kottke.org posts about Iraq
The Epic of Gilgamesh just got more epic. A recent find of a stone tablet dating back to the neo-Babylonian period (2000-1500 BCE) has added 20 new lines to the ancient Mesopotamian poem.
The tablet adds new verses to the story of how Gilgamesh and Enkidu slew the forest demigod Humbaba. Gilgamesh, King of Uruk, gets the idea to kill the giant Humbaba, guardian of the Cedar Forest, home of the gods, in Tablet II. He thinks accomplishing such a feat of strength will gain him eternal fame. His wise companion (and former wild man) Enkidu tries to talk him out of it — Humbaba was set to his task by the god Enlil — but stubborn Gilgamesh won’t budge, so Enkidu agrees to go with him on this quest. Together they overpower the giant. When the defeated Humbaba begs for mercy, offering to serve Gilgamesh forever and give him every sacred tree in the forest, Gilgamesh is moved to pity, but Enkidu’s blood is up now and he exhorts his friend to go through with the original plan to kill the giant and get that eternal renown he craves. Gilgamesh cuts Humbaba’s head off and then cuts down the sacred forest. The companions return to Uruk with the trophy head and lots of aromatic timber.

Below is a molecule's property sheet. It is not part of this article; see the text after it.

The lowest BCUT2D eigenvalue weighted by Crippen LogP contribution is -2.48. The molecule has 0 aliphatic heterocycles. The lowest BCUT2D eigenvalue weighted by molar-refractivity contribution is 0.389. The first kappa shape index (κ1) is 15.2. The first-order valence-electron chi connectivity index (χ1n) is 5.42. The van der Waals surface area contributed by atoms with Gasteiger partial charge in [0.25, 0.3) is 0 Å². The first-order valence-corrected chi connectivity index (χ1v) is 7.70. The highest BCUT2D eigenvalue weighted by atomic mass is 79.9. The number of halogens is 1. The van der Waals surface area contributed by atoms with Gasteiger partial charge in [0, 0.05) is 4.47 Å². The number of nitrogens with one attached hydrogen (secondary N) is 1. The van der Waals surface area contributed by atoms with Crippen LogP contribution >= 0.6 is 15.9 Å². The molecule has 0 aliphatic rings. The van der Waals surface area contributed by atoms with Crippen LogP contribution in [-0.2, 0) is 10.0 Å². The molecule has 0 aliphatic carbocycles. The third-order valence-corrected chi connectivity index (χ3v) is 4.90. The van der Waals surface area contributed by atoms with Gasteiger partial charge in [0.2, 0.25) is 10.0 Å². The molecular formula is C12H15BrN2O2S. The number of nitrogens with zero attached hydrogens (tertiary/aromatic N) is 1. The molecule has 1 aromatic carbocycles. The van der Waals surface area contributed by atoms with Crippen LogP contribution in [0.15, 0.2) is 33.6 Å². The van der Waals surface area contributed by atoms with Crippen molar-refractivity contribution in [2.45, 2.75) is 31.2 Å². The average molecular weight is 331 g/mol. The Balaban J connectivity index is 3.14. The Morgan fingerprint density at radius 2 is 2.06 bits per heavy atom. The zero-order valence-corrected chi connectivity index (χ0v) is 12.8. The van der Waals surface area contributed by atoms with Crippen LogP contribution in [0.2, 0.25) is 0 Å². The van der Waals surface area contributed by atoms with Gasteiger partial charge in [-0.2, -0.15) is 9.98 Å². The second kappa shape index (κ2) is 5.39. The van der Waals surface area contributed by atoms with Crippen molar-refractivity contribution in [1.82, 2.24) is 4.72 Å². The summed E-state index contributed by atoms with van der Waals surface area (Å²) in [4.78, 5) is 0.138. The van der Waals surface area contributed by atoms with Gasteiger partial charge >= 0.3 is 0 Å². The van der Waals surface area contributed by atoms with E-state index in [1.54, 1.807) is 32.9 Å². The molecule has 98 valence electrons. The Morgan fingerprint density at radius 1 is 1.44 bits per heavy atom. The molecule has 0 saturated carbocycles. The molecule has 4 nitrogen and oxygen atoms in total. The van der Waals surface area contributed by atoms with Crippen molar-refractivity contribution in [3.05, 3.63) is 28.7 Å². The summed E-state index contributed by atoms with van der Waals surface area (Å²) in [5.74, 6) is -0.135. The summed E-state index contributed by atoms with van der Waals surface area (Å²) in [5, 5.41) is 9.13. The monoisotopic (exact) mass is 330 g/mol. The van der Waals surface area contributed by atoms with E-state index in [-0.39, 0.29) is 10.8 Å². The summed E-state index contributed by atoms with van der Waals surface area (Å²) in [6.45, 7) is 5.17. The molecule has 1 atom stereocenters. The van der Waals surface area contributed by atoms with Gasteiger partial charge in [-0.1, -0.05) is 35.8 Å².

How the tablet was discovered is notable as well. Since 2011, the Sulaymaniyah Museum in the Kurdistan Region of Iraq was been paying smugglers to intercept artifacts leaving the country, no questions asked. The tablet was likely illegally excavated from the southern part of Iraq, and the museum paid the seller of this particular tablet $800 to keep it in the country.
Errol Morris’ documentary about Donald Rumsfeld, The Unknown Known, comes out next month. The trailer:
In the first of a four-part companion series to the movie for the NY Times, Morris explores The Certainty of Donald Rumsfeld.